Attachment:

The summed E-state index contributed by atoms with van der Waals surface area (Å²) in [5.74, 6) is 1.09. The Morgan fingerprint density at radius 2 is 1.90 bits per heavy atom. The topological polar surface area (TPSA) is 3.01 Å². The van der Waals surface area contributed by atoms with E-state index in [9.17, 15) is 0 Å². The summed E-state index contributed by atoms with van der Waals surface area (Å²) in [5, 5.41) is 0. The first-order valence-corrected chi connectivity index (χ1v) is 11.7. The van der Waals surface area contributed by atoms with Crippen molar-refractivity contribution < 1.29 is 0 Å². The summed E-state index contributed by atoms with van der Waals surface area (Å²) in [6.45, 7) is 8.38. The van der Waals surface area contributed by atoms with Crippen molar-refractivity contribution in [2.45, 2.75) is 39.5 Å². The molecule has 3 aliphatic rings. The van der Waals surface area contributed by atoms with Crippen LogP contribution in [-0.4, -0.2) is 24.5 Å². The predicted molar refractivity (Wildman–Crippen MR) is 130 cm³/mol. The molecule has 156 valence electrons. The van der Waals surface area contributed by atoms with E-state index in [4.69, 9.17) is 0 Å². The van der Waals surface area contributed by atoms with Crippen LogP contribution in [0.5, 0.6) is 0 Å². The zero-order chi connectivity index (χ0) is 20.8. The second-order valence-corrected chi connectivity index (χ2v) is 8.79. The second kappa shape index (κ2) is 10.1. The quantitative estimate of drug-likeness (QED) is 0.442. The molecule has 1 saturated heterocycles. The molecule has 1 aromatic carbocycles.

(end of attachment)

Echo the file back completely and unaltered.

The summed E-state index contributed by atoms with van der Waals surface area (Å²) in [5.74, 6) is 1.09. The Morgan fingerprint density at radius 2 is 1.90 bits per heavy atom. The topological polar surface area (TPSA) is 3.01 Å². The van der Waals surface area contributed by atoms with E-state index in [9.17, 15) is 0 Å². The summed E-state index contributed by atoms with van der Waals surface area (Å²) in [5, 5.41) is 0. The first-order valence-corrected chi connectivity index (χ1v) is 11.7. The van der Waals surface area contributed by atoms with Crippen molar-refractivity contribution < 1.29 is 0 Å². The summed E-state index contributed by atoms with van der Waals surface area (Å²) in [6.45, 7) is 8.38. The van der Waals surface area contributed by atoms with Crippen molar-refractivity contribution in [2.45, 2.75) is 39.5 Å². The molecule has 3 aliphatic rings. The van der Waals surface area contributed by atoms with Crippen LogP contribution in [-0.4, -0.2) is 24.5 Å². The predicted molar refractivity (Wildman–Crippen MR) is 130 cm³/mol. The molecule has 156 valence electrons. The van der Waals surface area contributed by atoms with E-state index in [4.69, 9.17) is 0 Å². The van der Waals surface area contributed by atoms with Crippen LogP contribution in [0.5, 0.6) is 0 Å². The zero-order chi connectivity index (χ0) is 20.8. The second-order valence-corrected chi connectivity index (χ2v) is 8.79. The second kappa shape index (κ2) is 10.1. The quantitative estimate of drug-likeness (QED) is 0.442. The molecule has 1 saturated heterocycles. The molecule has 1 aromatic carbocycles.